SMIPO wins big in New York City
Radford University’s Student Managed Investment Portfolio Organization (SMIPO) earned the top fund ranking for the Value Fund Category – Undergraduate Division at the 2016 Global Asset Management Education Forum (GAME) in New York City on April 2.
Representatives from more than 140 colleges and universities from around the world attended the event, sponsored by Quinnipiac University. There were four categories in the undergraduate competition.
"We competed in the value category because we have a small to mid-cap value fund that the students manage for the university," said Steve Beach, professor of finance and SMIPO faculty advisor. "In competition with other funds that are categorized as value, we had the best risk adjusted performance."
Members of SMIPO, a student organization which manages funds for Radford University Foundation's endowment, submitted their annual results, which were a 3 percent gain versus a -2 percent gain from the S&P 500, said SMIPO President Nick Ramos.
"We've worked so hard and learned so much in the process, and to know that what we are doing is successful is truly a magnificent feeling," said Kelci Simonsen, an accounting and finance major from Richmond. "SMIPO left the Quinnipiac GAME Forum with our heads held high, and will be continuing to work hard to compete and represent Radford University in the future."
The three-day event was more than a contest. The first two days offered students and faculty an opportunity to hear from dozens of keynote speakers and participate in panel discussions and workshops.
The forum was designed to bring together an international group of current and future leaders from the financial industry to explore important developments, challenges and opportunities facing investment professionals within our global financial markets.
Eight SMIPO students attended the event along with Beach and finance associate professor and SMIPO advisor Abhay Kaushik.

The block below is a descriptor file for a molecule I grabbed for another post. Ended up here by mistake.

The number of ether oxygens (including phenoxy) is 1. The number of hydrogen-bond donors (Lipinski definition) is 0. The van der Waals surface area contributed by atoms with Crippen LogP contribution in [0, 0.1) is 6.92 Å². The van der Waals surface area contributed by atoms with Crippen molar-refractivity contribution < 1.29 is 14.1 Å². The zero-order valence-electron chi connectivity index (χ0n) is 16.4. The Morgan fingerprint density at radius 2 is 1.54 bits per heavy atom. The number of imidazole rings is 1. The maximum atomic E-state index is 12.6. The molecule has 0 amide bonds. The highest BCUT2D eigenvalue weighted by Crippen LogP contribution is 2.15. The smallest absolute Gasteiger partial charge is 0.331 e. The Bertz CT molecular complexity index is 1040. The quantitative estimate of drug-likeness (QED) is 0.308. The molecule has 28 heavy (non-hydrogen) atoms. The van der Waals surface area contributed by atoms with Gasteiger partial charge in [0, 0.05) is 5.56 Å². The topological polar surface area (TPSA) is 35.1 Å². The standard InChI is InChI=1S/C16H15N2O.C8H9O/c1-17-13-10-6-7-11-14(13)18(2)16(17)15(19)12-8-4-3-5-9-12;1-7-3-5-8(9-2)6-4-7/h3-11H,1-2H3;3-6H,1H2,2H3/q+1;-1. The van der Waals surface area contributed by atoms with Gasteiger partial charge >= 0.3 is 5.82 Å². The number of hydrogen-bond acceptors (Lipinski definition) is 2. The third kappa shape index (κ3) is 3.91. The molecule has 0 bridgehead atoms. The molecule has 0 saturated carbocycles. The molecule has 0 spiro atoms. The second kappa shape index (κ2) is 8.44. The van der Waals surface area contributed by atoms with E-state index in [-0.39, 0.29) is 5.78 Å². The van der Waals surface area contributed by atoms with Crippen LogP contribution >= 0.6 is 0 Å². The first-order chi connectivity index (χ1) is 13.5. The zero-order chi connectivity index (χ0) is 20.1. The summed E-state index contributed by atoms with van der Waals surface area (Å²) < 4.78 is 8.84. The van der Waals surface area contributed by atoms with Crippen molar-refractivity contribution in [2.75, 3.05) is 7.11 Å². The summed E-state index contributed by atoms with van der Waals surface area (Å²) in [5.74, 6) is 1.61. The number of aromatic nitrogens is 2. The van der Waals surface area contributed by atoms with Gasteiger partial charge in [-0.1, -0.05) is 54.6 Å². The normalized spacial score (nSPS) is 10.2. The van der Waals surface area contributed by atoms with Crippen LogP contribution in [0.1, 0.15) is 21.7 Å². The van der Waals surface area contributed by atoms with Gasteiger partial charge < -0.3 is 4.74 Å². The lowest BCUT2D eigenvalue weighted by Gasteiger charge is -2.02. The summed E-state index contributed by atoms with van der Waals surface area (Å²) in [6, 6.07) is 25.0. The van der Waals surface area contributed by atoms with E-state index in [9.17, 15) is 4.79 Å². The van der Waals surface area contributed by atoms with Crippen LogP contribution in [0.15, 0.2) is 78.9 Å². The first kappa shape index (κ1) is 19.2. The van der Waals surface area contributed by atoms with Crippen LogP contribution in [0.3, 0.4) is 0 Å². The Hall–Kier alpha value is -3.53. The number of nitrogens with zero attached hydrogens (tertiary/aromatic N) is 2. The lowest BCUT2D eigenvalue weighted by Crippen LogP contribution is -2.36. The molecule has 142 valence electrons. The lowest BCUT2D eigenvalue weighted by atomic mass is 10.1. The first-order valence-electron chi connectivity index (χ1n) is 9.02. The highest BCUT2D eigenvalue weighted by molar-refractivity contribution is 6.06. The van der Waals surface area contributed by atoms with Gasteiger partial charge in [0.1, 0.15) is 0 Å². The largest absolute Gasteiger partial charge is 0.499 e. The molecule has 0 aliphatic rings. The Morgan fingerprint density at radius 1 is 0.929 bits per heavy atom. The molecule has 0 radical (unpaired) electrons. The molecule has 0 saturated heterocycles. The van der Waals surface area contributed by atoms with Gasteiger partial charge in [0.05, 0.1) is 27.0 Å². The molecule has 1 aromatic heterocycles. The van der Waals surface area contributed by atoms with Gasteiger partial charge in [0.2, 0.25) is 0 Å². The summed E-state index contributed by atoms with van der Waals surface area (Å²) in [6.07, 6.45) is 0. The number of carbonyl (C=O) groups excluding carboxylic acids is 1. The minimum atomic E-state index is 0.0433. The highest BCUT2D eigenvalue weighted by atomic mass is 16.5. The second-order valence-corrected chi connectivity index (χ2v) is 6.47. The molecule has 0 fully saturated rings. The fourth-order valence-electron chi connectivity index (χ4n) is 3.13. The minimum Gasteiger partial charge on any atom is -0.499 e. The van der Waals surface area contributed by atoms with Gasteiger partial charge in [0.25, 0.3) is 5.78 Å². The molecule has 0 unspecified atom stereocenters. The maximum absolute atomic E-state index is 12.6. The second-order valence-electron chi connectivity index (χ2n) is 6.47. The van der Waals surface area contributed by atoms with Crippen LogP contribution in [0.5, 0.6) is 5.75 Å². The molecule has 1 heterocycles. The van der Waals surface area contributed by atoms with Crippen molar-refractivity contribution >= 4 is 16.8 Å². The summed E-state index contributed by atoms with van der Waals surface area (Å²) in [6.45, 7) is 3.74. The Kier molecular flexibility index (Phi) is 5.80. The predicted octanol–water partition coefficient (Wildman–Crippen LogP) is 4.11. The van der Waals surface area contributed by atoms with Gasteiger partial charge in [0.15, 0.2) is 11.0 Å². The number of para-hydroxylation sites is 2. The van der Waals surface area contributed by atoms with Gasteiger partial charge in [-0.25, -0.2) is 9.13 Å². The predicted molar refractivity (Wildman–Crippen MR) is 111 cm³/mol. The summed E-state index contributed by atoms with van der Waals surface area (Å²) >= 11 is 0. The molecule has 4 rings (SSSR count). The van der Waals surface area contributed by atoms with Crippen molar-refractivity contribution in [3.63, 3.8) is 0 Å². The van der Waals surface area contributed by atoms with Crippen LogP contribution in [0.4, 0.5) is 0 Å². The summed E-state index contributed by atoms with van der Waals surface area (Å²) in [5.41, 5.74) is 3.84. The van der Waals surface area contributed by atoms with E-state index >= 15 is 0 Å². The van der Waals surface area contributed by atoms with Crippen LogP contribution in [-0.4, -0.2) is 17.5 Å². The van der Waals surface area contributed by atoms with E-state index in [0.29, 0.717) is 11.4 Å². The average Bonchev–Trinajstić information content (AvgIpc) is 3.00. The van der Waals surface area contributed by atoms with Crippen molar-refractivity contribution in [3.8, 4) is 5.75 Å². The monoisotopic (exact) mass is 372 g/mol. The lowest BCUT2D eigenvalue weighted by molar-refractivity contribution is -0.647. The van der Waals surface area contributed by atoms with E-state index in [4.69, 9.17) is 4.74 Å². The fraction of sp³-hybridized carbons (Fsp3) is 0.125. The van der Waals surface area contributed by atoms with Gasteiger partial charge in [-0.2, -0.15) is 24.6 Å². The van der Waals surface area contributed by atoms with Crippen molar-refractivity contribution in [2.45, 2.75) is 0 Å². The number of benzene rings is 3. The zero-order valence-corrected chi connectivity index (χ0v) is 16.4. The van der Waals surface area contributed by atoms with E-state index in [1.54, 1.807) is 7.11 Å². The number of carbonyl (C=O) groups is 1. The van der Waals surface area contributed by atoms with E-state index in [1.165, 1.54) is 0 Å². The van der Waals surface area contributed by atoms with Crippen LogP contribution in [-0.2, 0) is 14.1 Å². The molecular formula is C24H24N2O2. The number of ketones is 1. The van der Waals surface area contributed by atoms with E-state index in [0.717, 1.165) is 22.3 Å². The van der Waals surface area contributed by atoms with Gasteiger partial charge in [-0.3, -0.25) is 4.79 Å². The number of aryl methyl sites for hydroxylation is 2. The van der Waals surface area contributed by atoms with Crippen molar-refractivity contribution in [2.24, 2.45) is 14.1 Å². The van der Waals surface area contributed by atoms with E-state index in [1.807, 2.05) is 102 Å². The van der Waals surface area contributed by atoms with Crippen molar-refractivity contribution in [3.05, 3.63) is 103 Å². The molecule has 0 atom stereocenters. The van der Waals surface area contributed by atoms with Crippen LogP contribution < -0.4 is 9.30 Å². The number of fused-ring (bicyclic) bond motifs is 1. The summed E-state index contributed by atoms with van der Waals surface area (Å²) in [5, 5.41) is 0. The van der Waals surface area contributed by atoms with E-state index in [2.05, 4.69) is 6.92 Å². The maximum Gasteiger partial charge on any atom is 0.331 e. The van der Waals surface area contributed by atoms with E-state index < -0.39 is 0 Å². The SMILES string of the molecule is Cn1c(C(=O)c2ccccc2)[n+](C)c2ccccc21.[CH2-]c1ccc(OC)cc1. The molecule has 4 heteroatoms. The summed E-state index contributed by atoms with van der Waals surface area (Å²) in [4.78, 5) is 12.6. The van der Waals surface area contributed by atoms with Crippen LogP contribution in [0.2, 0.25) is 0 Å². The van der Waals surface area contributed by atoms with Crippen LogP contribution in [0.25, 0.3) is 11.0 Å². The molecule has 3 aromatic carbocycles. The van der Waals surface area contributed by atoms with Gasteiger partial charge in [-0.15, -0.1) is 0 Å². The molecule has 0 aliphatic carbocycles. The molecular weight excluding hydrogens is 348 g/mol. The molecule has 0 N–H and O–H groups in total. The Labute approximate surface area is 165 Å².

"It was a wonderful moment when it was announced that Radford University’s SMIPO was the best performing fund in the value category for the undergraduate division," Kaushik said. "We spoke to David Sauer, director and program chair of the event. He was very appreciative of SMIPO’s performance."
SMIPO provides College of Business and Economics (COBE) students an opportunity to gain practical experience in the management and decision-making processes of a corporate structured organization by participating in hands-on management of the funds.
The organization was founded in 2002 by Beach and Professor of Finance Clarence C. Rose for the primary purpose of providing RU students with the opportunity to gain real-world investment and portfolio management experience.
The Radford University Foundation jump-started the organization with an initial $100,000 and has provided additional funding since the program's inception, Beach noted.
Under the direction of SMIPO faculty advisors, students decide how to invest and where to invest the SMIPO portfolio. Since its beginning, the student organization has been a tremendous success. In 2010, SMIPO delivered a 19.74 percent rate of return, trouncing the S&P 500 benchmark return of 15.06 percent.
SMIPO’s small mid-cap value fund portfolio now is valued at more than $1.2 million.
SMIPO students have put their financial prowess to work in recent years against similar organizations from other colleges, competing in such events as GAME and the Redefining Investment Strategy Education (RISE) Forum held in Dayton, Ohio.
SMIPO performed well in the RISE international competition for several years in a row and on April 1, 2011, it earned first place in the Value Fund Category at the RISE XI forum. SMIPO‘s top placement resulted from its portfolio performance in 2010, with the fund producing the highest risk-adjusted returns in the Value Fund Category.
"It’s been so much hard work. The recognition for Radford is so well deserved with what the students and faculty have done," Beach said. "It’s probably one of the best returns on investment that this university could have ever made."